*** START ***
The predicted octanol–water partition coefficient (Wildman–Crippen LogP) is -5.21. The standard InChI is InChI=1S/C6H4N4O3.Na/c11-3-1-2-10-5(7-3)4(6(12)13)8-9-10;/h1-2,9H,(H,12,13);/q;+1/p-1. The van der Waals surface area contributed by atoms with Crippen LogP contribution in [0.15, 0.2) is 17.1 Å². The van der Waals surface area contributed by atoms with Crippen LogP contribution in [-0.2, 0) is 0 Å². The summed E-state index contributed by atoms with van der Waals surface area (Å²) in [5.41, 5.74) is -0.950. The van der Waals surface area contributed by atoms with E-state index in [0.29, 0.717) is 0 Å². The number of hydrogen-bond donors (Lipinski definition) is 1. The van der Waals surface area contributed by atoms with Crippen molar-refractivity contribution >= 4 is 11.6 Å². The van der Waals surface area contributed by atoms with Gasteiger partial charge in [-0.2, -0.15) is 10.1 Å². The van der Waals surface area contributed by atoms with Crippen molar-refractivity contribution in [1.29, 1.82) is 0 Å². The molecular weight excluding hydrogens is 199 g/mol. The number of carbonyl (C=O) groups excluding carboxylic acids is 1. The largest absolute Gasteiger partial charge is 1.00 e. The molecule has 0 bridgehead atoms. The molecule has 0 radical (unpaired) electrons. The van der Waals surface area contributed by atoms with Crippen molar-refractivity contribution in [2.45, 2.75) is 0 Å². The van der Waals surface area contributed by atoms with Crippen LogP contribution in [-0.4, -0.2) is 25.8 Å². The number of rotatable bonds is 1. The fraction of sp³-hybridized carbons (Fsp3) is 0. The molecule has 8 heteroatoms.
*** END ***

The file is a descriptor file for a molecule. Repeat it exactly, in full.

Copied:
The predicted octanol–water partition coefficient (Wildman–Crippen LogP) is -5.21. The standard InChI is InChI=1S/C6H4N4O3.Na/c11-3-1-2-10-5(7-3)4(6(12)13)8-9-10;/h1-2,9H,(H,12,13);/q;+1/p-1. The van der Waals surface area contributed by atoms with Crippen LogP contribution in [0.15, 0.2) is 17.1 Å². The van der Waals surface area contributed by atoms with Crippen LogP contribution in [-0.2, 0) is 0 Å². The summed E-state index contributed by atoms with van der Waals surface area (Å²) in [5.41, 5.74) is -0.950. The van der Waals surface area contributed by atoms with E-state index in [0.29, 0.717) is 0 Å². The number of hydrogen-bond donors (Lipinski definition) is 1. The van der Waals surface area contributed by atoms with Crippen molar-refractivity contribution >= 4 is 11.6 Å². The van der Waals surface area contributed by atoms with Gasteiger partial charge in [-0.2, -0.15) is 10.1 Å². The van der Waals surface area contributed by atoms with Crippen molar-refractivity contribution in [1.29, 1.82) is 0 Å². The molecular weight excluding hydrogens is 199 g/mol. The number of carbonyl (C=O) groups excluding carboxylic acids is 1. The largest absolute Gasteiger partial charge is 1.00 e. The molecule has 0 bridgehead atoms. The molecule has 0 radical (unpaired) electrons. The van der Waals surface area contributed by atoms with Crippen molar-refractivity contribution in [2.45, 2.75) is 0 Å². The van der Waals surface area contributed by atoms with Crippen LogP contribution in [-0.4, -0.2) is 25.8 Å². The number of rotatable bonds is 1. The fraction of sp³-hybridized carbons (Fsp3) is 0. The molecule has 8 heteroatoms.